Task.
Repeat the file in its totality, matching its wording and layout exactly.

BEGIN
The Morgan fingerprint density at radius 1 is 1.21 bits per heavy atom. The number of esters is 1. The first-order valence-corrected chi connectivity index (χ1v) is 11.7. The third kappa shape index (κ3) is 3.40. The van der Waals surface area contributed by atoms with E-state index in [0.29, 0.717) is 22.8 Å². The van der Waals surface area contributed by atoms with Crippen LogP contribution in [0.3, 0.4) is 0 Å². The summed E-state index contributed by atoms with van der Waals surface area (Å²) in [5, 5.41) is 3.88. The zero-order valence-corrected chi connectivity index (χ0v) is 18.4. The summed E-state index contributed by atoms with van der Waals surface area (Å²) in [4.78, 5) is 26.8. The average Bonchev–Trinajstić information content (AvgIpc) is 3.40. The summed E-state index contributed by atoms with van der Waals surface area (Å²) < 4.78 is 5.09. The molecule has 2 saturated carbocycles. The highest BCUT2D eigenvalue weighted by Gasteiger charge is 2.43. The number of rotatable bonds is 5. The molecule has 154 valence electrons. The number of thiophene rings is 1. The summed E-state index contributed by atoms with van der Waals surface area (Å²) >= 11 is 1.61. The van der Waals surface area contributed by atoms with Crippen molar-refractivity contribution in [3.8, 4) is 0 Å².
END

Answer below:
The Morgan fingerprint density at radius 1 is 1.21 bits per heavy atom. The number of esters is 1. The first-order valence-corrected chi connectivity index (χ1v) is 11.7. The third kappa shape index (κ3) is 3.40. The van der Waals surface area contributed by atoms with E-state index in [0.29, 0.717) is 22.8 Å². The van der Waals surface area contributed by atoms with Crippen LogP contribution in [0.3, 0.4) is 0 Å². The summed E-state index contributed by atoms with van der Waals surface area (Å²) in [5, 5.41) is 3.88. The zero-order valence-corrected chi connectivity index (χ0v) is 18.4. The summed E-state index contributed by atoms with van der Waals surface area (Å²) in [4.78, 5) is 26.8. The average Bonchev–Trinajstić information content (AvgIpc) is 3.40. The summed E-state index contributed by atoms with van der Waals surface area (Å²) < 4.78 is 5.09. The molecule has 2 saturated carbocycles. The highest BCUT2D eigenvalue weighted by Gasteiger charge is 2.43. The number of rotatable bonds is 5. The molecule has 154 valence electrons. The number of thiophene rings is 1. The summed E-state index contributed by atoms with van der Waals surface area (Å²) >= 11 is 1.61. The van der Waals surface area contributed by atoms with Crippen molar-refractivity contribution in [3.8, 4) is 0 Å².